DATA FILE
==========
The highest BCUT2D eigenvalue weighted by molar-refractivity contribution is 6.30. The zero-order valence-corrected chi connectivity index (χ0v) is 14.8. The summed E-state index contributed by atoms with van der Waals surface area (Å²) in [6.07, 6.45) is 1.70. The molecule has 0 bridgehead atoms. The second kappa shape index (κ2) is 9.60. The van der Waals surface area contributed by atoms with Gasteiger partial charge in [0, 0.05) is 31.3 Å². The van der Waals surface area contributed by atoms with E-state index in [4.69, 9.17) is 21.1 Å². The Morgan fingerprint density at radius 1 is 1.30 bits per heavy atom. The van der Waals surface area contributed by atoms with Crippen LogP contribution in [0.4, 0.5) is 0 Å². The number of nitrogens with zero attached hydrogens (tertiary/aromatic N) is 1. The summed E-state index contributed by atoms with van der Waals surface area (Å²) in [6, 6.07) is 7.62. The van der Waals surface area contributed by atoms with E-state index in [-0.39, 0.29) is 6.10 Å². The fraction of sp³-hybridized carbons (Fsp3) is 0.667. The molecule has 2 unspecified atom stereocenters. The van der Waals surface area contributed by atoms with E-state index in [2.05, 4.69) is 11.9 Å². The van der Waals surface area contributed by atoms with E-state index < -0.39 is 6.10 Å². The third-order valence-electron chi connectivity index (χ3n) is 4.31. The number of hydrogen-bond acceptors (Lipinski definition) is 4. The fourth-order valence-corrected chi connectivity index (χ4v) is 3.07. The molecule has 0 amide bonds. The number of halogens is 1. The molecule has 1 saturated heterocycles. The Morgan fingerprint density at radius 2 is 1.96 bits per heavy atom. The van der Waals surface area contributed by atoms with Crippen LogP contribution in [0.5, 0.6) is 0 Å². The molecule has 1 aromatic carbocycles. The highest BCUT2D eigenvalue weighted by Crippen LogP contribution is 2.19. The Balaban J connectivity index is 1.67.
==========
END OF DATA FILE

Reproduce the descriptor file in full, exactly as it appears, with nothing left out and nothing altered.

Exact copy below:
The highest BCUT2D eigenvalue weighted by molar-refractivity contribution is 6.30. The zero-order valence-corrected chi connectivity index (χ0v) is 14.8. The summed E-state index contributed by atoms with van der Waals surface area (Å²) in [6.07, 6.45) is 1.70. The molecule has 0 bridgehead atoms. The second kappa shape index (κ2) is 9.60. The van der Waals surface area contributed by atoms with Gasteiger partial charge in [0, 0.05) is 31.3 Å². The van der Waals surface area contributed by atoms with E-state index in [4.69, 9.17) is 21.1 Å². The Morgan fingerprint density at radius 1 is 1.30 bits per heavy atom. The van der Waals surface area contributed by atoms with Crippen LogP contribution in [0.4, 0.5) is 0 Å². The number of nitrogens with zero attached hydrogens (tertiary/aromatic N) is 1. The summed E-state index contributed by atoms with van der Waals surface area (Å²) in [6, 6.07) is 7.62. The van der Waals surface area contributed by atoms with E-state index in [-0.39, 0.29) is 6.10 Å². The fraction of sp³-hybridized carbons (Fsp3) is 0.667. The molecule has 2 unspecified atom stereocenters. The van der Waals surface area contributed by atoms with E-state index in [2.05, 4.69) is 11.9 Å². The van der Waals surface area contributed by atoms with E-state index < -0.39 is 6.10 Å². The third-order valence-electron chi connectivity index (χ3n) is 4.31. The number of hydrogen-bond acceptors (Lipinski definition) is 4. The fourth-order valence-corrected chi connectivity index (χ4v) is 3.07. The molecule has 0 amide bonds. The number of halogens is 1. The molecule has 1 saturated heterocycles. The Morgan fingerprint density at radius 2 is 1.96 bits per heavy atom. The van der Waals surface area contributed by atoms with Crippen LogP contribution in [0.5, 0.6) is 0 Å². The molecule has 1 aromatic carbocycles. The highest BCUT2D eigenvalue weighted by Crippen LogP contribution is 2.19. The Balaban J connectivity index is 1.67.